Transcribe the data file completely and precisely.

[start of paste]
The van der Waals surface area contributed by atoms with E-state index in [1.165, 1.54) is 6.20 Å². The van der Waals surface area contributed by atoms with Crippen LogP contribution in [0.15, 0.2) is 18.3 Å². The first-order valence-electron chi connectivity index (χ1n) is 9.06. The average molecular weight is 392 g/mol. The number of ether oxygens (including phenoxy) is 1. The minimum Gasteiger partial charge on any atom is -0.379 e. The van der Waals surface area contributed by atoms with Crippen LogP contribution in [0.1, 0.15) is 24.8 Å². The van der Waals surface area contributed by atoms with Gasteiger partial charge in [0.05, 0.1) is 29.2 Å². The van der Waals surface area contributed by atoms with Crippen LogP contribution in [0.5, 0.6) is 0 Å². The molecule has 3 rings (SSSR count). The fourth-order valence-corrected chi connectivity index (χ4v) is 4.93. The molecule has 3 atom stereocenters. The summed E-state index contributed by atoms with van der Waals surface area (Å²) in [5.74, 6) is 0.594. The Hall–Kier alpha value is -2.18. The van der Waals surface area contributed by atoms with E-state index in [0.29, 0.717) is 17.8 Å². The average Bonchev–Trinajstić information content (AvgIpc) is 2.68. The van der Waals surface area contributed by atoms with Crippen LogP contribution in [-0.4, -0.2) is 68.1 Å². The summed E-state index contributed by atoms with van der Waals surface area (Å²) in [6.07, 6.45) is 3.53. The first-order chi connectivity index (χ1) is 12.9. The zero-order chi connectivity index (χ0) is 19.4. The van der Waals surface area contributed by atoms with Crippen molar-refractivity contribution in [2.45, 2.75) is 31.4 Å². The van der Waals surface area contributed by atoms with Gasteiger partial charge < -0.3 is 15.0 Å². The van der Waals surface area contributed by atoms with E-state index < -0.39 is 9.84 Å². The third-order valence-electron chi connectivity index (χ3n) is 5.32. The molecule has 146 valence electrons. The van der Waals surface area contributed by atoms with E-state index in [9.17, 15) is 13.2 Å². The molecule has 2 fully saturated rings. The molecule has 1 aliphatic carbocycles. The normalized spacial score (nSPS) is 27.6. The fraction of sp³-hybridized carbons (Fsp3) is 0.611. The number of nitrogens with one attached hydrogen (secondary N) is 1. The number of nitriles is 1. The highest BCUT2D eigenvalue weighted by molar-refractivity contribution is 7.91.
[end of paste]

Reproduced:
The van der Waals surface area contributed by atoms with E-state index in [1.165, 1.54) is 6.20 Å². The van der Waals surface area contributed by atoms with Crippen LogP contribution in [0.15, 0.2) is 18.3 Å². The first-order valence-electron chi connectivity index (χ1n) is 9.06. The average molecular weight is 392 g/mol. The number of ether oxygens (including phenoxy) is 1. The minimum Gasteiger partial charge on any atom is -0.379 e. The van der Waals surface area contributed by atoms with Crippen LogP contribution in [0.1, 0.15) is 24.8 Å². The van der Waals surface area contributed by atoms with Gasteiger partial charge in [0.05, 0.1) is 29.2 Å². The van der Waals surface area contributed by atoms with Crippen LogP contribution in [0.5, 0.6) is 0 Å². The molecule has 3 rings (SSSR count). The fourth-order valence-corrected chi connectivity index (χ4v) is 4.93. The molecule has 3 atom stereocenters. The summed E-state index contributed by atoms with van der Waals surface area (Å²) in [5.74, 6) is 0.594. The Hall–Kier alpha value is -2.18. The van der Waals surface area contributed by atoms with E-state index in [0.29, 0.717) is 17.8 Å². The average Bonchev–Trinajstić information content (AvgIpc) is 2.68. The van der Waals surface area contributed by atoms with Crippen LogP contribution in [-0.4, -0.2) is 68.1 Å². The summed E-state index contributed by atoms with van der Waals surface area (Å²) in [6.07, 6.45) is 3.53. The first-order chi connectivity index (χ1) is 12.9. The zero-order chi connectivity index (χ0) is 19.4. The van der Waals surface area contributed by atoms with Crippen molar-refractivity contribution in [2.45, 2.75) is 31.4 Å². The van der Waals surface area contributed by atoms with Gasteiger partial charge < -0.3 is 15.0 Å². The van der Waals surface area contributed by atoms with E-state index < -0.39 is 9.84 Å². The third-order valence-electron chi connectivity index (χ3n) is 5.32. The molecule has 146 valence electrons. The van der Waals surface area contributed by atoms with E-state index in [9.17, 15) is 13.2 Å². The molecule has 2 fully saturated rings. The molecule has 1 aliphatic carbocycles. The normalized spacial score (nSPS) is 27.6. The fraction of sp³-hybridized carbons (Fsp3) is 0.611. The number of nitrogens with one attached hydrogen (secondary N) is 1. The number of nitriles is 1. The highest BCUT2D eigenvalue weighted by molar-refractivity contribution is 7.91.